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In 2021 Reeja Nasir was awarded FDC’s inaugural PhD scholarship to research childhood obesity. We caught up with her to see how the project is going.

Reeja Nasir is the bright young mind who was awarded FDC’s postgraduate scholarship at the prestigious Charles Perkins Centre at the University of Sydney last year to research childhood obesity.

Today, childhood obesity affects a quarter of Australian children under the age of two and is the main driver behind disability in our country. It can lead to chronic conditions such as asthma, sleep apnoea, type 2 diabetes, and orthopaedic and gastrointestinal problems. And it’s not just a biological issue – it’s closely tied to how we function as a society.

“It’s really important to investigate the reasons behind obesity,” says Reeja. “And also to address it in a way that isn’t judgmental and doesn’t carry the same stigma that being overweight in our society has had for so long.”

At FDC we believe in contributing to community impact and that’s why we awarded Reeja the FDC PhD Scholarship. It’s worth $150,000 and aims to uncover the answers behind childhood obesity, as well as support the career of a promising young researcher.

Reeja hopes her research can unlock the knowledge to develop sustainable, cost-effective and wide-reaching prevention measures for all Australian kids.

It’s been eight months since Reeja began her search for answers. We caught up with her recently to chat about the journey so far.


1. What stage is your research project, currently?

Any studies that involve humans must go through two stages of ethical approval, so we currently have that important process underway.

We’ve done the first stage, where a committee ensures the project is ethically sound. We’re up to the second stage, which is what we call site approval. So, the two hospitals we’ll be conducting the study in are being assessed to make sure they have enough resources.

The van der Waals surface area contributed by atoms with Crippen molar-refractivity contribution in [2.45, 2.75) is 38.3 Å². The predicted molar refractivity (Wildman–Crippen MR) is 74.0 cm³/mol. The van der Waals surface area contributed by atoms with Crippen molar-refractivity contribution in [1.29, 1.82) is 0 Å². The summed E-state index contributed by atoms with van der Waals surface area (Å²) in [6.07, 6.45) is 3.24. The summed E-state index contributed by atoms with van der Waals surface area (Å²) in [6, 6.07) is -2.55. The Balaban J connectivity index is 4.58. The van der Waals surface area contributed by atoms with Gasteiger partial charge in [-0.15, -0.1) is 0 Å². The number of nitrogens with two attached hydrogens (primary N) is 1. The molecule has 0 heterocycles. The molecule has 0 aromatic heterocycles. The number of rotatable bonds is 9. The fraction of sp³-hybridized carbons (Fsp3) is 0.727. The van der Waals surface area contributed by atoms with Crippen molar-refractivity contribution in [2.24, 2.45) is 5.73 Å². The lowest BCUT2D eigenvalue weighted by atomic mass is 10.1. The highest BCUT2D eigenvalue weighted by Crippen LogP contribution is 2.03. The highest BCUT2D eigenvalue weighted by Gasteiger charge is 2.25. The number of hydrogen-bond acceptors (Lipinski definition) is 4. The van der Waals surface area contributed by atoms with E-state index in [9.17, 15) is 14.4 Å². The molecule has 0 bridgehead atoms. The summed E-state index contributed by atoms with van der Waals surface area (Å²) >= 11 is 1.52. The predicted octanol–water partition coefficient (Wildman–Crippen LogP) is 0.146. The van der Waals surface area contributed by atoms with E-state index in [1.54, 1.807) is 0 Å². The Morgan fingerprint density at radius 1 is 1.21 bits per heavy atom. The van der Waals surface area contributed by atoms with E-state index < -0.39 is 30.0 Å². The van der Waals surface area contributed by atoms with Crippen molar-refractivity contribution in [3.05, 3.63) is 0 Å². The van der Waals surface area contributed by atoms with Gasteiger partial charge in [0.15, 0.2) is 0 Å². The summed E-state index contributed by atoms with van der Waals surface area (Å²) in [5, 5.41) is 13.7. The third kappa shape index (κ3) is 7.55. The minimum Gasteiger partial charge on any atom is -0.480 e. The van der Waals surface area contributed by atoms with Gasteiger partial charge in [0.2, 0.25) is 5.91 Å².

2. How would you describe the journey so far?

There’s been an extensive regulatory process, a lot of signatures to collect and with the added complication of COVID, it means there’s been delays. It’s been a challenge, but we are progressing.

When we can’t do hands-on data collection due to restrictions, we pivot our attention. We can do more background work on why we’re doing this research.

For example, I’m doing a narrative review. I’m researching the current evidence on how childhood obesity can lead to disease later in life and what interventions are present today. Even when we’re not doing hands-on research, there’s always research to do to provide us with the information and knowledge needed for problem solving and making decisions.


3. What other COVID-related challenges have you encountered?

We’re working in a hospital environment and because of that, the participants are a little more hesitant to come in.

Even though communities generally are learning to ‘live’ with COVID, hospital settings, understandably, are very much more cautious and it can make people feel very hesitant. Moving forward I need to be mindful of that.


4. How do you feel about working at the renowned Charles Perkins Centre?

The focus of the Charles Perkins Centre at the University of Sydney is to find new, collaborative solutions to chronic disease all of which have a huge human and financial impact on society. It’s incredible to be immersed in this research world, working with all my colleagues who are making big headway into these areas to find solutions. Working with this knowledge and these resources in a purely collaborative way is really supporting my PhD project.


5. What has this project taught you about how you like to work?

I’m usually quite an independent researcher. I like to have my time with something, and then I go see my supervisor and so forth. But this is the first time I’ve worked with another group – genuinely collaborated and I’m leading the project too!

I’ve learnt to get better with my communication – as a student you get used to only working with your immediate team and supervisor. But I’ve had to get much better at touching base with a whole range of people. And it’s taught me to be a little more patient, to let things take their course and not overanalyse.


6. What’s next in the research journey?

After we get our site approval, it’s just going to be about hitting the ground running. We can start contacting participants, and recruit as many as we can.

The project data collection point ends in June 2023, so I’m hoping to do as much as I can between now and then, get results, and then frantic writing will ensue.


Research made personal

For 30 years, FDC has worked hard to not only build amazing spaces but also a better future for our communities and families. Reeja’s research contributes to the health of the wider Australian community, which is why we couldn’t be prouder to be supporting her.

We’re excited to see what her research reveals in the future and to watch Reeja’s career fly higher from here.